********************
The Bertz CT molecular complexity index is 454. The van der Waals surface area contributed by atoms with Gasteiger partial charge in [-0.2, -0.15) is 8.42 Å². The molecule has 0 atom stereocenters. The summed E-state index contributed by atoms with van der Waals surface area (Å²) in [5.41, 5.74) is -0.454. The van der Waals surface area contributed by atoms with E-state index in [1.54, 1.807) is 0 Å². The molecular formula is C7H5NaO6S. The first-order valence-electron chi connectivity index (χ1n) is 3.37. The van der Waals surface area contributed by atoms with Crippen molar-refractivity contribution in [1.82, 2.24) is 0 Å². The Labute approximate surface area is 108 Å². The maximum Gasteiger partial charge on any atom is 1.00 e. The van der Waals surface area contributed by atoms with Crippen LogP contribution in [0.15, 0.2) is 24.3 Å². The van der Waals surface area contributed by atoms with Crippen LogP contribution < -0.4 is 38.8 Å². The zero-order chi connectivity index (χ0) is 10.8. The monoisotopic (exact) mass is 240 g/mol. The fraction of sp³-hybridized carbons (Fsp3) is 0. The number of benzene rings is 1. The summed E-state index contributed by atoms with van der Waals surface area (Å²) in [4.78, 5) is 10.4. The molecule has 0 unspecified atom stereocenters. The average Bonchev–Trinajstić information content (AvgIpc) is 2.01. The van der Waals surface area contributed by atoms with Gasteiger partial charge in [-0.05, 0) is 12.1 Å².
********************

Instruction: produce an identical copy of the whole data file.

The Bertz CT molecular complexity index is 454. The van der Waals surface area contributed by atoms with Gasteiger partial charge in [-0.2, -0.15) is 8.42 Å². The molecule has 0 atom stereocenters. The summed E-state index contributed by atoms with van der Waals surface area (Å²) in [5.41, 5.74) is -0.454. The van der Waals surface area contributed by atoms with E-state index in [1.54, 1.807) is 0 Å². The molecular formula is C7H5NaO6S. The first-order valence-electron chi connectivity index (χ1n) is 3.37. The van der Waals surface area contributed by atoms with Crippen molar-refractivity contribution in [1.82, 2.24) is 0 Å². The Labute approximate surface area is 108 Å². The maximum Gasteiger partial charge on any atom is 1.00 e. The van der Waals surface area contributed by atoms with Crippen LogP contribution in [0.15, 0.2) is 24.3 Å². The van der Waals surface area contributed by atoms with Crippen LogP contribution < -0.4 is 38.8 Å². The zero-order chi connectivity index (χ0) is 10.8. The monoisotopic (exact) mass is 240 g/mol. The fraction of sp³-hybridized carbons (Fsp3) is 0. The number of benzene rings is 1. The summed E-state index contributed by atoms with van der Waals surface area (Å²) in [4.78, 5) is 10.4. The molecule has 0 unspecified atom stereocenters. The average Bonchev–Trinajstić information content (AvgIpc) is 2.01. The van der Waals surface area contributed by atoms with Gasteiger partial charge in [-0.05, 0) is 12.1 Å².